Julissa Catalin was driving around one day after lunch when she suddenly felt like she couldn’t swallow. Saliva built up in her mouth as if she were about to vomit, and she had to throw her head back to force it down. Soon, it felt like her throat was closing up.
Fortunately, she was able to drive herself to a store, and her boyfriend came to take her to urgent care. Upon arrival, the nurse immediately asked her, “Are you allergic to anything?”
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Though Catalin hadn’t been diagnosed with an allergy before, she did notice that she broke out in hives after drinking orange juice or eating anything with orange flavoring. And she just remembered the chicken she ate earlier that day had been marinated in orange juice. So the doctors theorized her sensitivity had morphed into a full-blown allergy. She was given allergy medication and steroids, which gave some relief.
But a week later after she finished the medicine, she had a similar episode after drinking lemonade. So then she was told by doctors to avoid all citrus in case of acid reflux. Meanwhile, she got tested for allergies in citrus fruits and they all came back negative.
So her doctors assumed it must have been acid reflux, which she was skeptical of since she didn’t have heartburn or the taste of sour regurgitated liquid. She went on a special acid reflux diet anyway, and still found no relief, as the episodes happened again and again without rhyme or reason.
One doctor was sure she was inducing the symptoms herself and was actually just having a series of panic attacks. But Catalin didn’t even bother to fill her Xanax prescription, because she knew that couldn’t be the case.
Finally, a visit to the gastrointestinal specialist got to the root of the problem—an X-ray revealed she was actually experiencing esophageal narrowing—a condition that causes damage to the esophagus lining which causes narrowing and inflammation. And that condition caused her to experience the same symptoms one does during an allergic reaction, acid reflux, and panic attacks.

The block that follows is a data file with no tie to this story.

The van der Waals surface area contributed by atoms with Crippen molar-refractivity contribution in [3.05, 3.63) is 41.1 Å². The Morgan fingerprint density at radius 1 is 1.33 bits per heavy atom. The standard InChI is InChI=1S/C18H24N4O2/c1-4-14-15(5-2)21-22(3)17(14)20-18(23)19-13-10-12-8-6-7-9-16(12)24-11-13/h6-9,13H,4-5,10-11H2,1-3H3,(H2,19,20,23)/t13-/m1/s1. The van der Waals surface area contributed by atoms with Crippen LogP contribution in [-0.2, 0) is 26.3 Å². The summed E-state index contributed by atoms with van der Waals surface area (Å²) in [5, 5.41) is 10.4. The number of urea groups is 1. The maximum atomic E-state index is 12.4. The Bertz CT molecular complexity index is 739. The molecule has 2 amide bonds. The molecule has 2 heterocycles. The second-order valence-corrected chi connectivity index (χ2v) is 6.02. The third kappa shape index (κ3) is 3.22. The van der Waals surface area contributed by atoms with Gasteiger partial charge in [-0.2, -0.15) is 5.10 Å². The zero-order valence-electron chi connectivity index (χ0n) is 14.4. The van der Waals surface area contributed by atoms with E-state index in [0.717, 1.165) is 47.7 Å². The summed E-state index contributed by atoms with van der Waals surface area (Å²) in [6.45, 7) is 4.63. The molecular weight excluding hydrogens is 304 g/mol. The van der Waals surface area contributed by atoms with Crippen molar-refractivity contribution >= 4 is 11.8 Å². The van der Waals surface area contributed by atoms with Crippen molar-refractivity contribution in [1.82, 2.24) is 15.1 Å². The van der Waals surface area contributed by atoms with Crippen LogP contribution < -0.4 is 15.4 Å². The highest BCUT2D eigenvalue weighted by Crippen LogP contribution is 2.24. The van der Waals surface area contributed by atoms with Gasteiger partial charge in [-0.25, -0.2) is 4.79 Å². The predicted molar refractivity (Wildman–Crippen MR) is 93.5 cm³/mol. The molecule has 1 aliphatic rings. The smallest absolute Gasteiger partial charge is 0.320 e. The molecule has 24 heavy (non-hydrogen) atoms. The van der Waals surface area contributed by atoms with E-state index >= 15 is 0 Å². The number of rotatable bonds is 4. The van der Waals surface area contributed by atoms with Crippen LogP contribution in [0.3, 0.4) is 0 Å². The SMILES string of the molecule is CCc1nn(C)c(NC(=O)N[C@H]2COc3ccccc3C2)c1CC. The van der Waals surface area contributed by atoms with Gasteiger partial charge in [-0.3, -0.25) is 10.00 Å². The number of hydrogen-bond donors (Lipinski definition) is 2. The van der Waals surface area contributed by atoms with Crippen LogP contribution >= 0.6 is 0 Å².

Thankfully, she was able to get a procedure to have it fixed. But how unnerving! It just goes to show that you should never stop looking for the right answer, especially when it comes to your health.
NEXT: Find out what your hair, skin, and nails reveal about your health below.
clues about health brittle hair
Broken, split hair is a symptom of Cushing's syndrome, a rare condition caused by excess cortisol. Other symptoms include high blood pressure, fatigue, and back pain.
clues about health yellow nails
When nails take on a yellowish hue, it could imply a fungal infection — or an internal issue like a lung infection, liver disease, thyroid problems, or diabetes.
clues about health dull hair
Dull, limp hair can indicate a nutritional deficiency; you could be particularly low in omega-3 fatty acids, protein, vitamin B12, and iron.
clues about health dark circles
Sure, they'll cost you extra time with your makeup concealer, but dark under-eye circles can also indicate deficiencies in your kidneys, high sugar levels in your bloodstream, or even dehydration.
clues about health feet
If the skin around your heel or the ball of your foot is dry, cracked, or flaky, it may be a warning sign of a thyroid condition — especially when accompanied by weight gain, numbness, or vision problems.
clues about health hair falling out
Thinning hair that falls out in clumps could mean hypothyroidism (especially if you're also tired, gaining weight, and have joint pain), but it can also be a sign of anemia, a deficiency in iron.
clues about your health raised skin
Patches of red, raised, irritated skin may mean you have psoriasis, which tends to flare up after age 50 and is often set off by a stressful event, like a death in the family. You may also be at risk for psoriatic arthritis and even heart disease.
clues about health dandruff
If you notice yellow or white flakes in your hair or on your shoulders, you may have seborrheic dermatitis caused by yeast on the skin or an inflammation of the skin.
clues about health cracked nails
Cracked, brittle nails can be caused by frequent cleaning and dishwashing without gloves, but it may also be a sign of hypothyroidism, a condition where the thyroid works too slowly.
clues about health dry skin
If you have dry, intensely itchy skin that's accompanied by fatigue or weight loss, your doctor may want to rule out more serious conditions like thyroid problems, renal disease or certain cancers.